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Shivani Adalja, feng shui expert, on helping people feel at peace

by Masalathai Admin

A play of wind and water

By Shaan Bajaj

I recently went apartment hunting and while I was busy trying to tick off the physical list I made, I did not account for how I would feel when walking into each space. Some apartments technically had everything I needed, but didn’t feel right. When I eventually said yes, it was partly due to how serene I felt the moment I walked in. At the time, I chalked it up to the aesthetic design of the space but after talking to feng shui expert, Shivani Adalja, I believe the principles of feng shui were at play. “Feng Shui means wind and water,” Shivani explains. “It is a play of these elements; wind carries energy while water stops energy. The basis is to enhance what is good with while depleting what is outdated by exercising your control using these elements.”

When 18-year-old Shivani had moved to an apartment in Hong Kong, she was intrigued by the ornaments within, and she inquired what they were and why they were there. Her landlord introduced her to feng shui, the practice that would eventually change her life. Born to an astrologer, Shivani was no stranger to the power of energy, but the question that motivated her to study feng shui was, “how can something non-tangible impact your life?”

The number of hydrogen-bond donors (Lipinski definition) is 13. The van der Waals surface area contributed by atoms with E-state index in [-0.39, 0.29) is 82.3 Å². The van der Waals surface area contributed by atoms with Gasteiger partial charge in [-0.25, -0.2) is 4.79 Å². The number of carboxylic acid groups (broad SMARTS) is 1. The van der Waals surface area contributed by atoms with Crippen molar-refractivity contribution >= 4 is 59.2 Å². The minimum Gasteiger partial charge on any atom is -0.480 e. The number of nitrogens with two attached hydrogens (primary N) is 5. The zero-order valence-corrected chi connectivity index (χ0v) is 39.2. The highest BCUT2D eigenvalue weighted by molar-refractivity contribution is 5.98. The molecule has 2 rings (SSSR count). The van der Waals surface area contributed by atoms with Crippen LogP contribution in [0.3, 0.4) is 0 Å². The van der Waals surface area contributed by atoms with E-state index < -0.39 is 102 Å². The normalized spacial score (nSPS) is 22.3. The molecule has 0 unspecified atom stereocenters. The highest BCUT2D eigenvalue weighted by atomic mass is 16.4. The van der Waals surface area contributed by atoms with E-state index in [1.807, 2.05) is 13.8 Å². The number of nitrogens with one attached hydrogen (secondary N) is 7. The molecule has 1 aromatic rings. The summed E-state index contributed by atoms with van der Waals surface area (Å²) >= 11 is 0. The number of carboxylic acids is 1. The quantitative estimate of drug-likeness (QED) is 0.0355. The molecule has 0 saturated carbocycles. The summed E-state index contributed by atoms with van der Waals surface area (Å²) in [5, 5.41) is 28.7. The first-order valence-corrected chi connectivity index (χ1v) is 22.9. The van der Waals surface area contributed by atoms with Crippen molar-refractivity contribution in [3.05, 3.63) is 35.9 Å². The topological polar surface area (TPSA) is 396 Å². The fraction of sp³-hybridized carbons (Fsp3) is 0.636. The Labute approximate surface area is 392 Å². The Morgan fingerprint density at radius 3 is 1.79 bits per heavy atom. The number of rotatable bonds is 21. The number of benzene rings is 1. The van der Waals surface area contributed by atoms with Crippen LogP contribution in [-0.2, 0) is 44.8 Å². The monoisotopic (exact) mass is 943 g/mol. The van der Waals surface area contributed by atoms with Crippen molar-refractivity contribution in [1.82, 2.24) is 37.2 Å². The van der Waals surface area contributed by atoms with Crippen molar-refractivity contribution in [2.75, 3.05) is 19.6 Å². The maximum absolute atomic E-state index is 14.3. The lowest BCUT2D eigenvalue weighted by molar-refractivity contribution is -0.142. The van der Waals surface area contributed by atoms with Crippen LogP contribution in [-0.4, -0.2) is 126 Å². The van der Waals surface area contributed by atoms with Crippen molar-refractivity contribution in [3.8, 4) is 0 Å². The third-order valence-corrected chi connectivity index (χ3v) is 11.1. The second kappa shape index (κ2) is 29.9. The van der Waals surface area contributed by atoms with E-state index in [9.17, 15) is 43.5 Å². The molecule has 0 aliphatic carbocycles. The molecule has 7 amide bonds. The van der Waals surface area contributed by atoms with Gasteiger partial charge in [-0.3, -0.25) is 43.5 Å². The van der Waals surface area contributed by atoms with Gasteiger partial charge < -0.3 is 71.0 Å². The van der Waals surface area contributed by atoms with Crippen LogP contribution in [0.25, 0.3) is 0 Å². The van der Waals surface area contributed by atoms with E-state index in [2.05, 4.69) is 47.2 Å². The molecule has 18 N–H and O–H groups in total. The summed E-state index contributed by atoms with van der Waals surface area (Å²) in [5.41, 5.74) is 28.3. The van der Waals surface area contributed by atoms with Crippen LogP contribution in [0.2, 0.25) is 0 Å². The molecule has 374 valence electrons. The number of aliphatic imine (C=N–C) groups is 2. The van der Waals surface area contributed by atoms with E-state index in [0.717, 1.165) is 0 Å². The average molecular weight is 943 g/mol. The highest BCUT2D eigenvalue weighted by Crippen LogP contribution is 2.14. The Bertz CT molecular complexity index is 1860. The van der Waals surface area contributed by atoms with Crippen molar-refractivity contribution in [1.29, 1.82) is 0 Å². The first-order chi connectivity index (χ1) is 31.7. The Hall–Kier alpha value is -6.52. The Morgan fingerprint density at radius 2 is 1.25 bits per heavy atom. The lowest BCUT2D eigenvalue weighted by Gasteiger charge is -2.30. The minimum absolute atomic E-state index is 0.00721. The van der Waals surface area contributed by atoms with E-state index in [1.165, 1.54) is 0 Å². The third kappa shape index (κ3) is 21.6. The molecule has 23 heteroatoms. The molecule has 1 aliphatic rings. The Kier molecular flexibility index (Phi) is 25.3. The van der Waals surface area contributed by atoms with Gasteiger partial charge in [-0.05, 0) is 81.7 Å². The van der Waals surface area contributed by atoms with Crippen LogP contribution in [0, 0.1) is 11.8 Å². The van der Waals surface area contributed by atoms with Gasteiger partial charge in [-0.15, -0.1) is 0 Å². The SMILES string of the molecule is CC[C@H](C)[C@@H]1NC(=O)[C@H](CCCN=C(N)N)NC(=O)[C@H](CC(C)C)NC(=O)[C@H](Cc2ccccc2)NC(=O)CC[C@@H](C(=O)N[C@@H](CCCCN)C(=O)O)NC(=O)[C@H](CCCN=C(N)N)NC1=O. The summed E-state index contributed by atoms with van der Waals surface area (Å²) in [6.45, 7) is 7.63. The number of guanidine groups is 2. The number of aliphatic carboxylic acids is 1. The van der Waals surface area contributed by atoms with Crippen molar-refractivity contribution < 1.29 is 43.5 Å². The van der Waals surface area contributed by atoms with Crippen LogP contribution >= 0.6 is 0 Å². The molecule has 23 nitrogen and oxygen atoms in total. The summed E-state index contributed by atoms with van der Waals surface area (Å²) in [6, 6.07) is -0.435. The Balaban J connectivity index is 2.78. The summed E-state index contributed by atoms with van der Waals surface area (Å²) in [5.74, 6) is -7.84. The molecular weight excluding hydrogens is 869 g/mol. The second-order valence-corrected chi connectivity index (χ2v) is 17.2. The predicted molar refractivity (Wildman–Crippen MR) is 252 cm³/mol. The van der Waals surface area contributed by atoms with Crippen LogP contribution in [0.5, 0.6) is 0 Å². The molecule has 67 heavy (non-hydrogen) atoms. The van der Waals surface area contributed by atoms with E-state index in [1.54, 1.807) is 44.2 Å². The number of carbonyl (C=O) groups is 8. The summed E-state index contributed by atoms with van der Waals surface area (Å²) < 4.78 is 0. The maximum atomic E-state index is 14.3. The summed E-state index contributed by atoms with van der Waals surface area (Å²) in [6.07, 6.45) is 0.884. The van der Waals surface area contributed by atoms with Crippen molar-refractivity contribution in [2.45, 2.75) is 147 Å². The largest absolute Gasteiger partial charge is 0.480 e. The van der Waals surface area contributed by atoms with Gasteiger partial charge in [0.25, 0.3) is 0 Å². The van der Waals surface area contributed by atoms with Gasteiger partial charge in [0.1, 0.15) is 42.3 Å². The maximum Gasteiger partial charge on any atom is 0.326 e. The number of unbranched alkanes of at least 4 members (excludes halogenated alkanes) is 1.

As she graduated with a degree in sociology, and joined the corporate world of hospitality, her knowledge in feng shui steadily grew too. “I started learning it in the 90s, and for the first ten years, I just studied. Then, in the early 2000s, I quit my corporate career to pursue the practice full-time.

However, I still don’t think I am a master because I learn something new with each property,” she reveals. In the past 22 years, Shivani has become a leading feng shui practitioner with an extensive portfolio of over 17,000 properties globally. She has worked with UAE royalty, Bollywood actors, The Ritz-Carlton, Soneva Resorts, Etihad, Chopard, Hyatt, Chiva-Som, and many private individuals of note.

(Photo credit should read KARIM SAHIB/AFP/GettyImages)

She sat down with Masala to provide easy feng shui tips to follow to help you live your best life.

What exactly is feng shui?
People have many misconceptions about feng shui. They think it is funny-looking fish, frogs, a statue of a laughing Buddha, or peculiar ornaments, but truthfully, your house does not need to look like a Chinese emporium. Those items work for people who relate to the folklore of Chinese culture because of the psychological impact on them.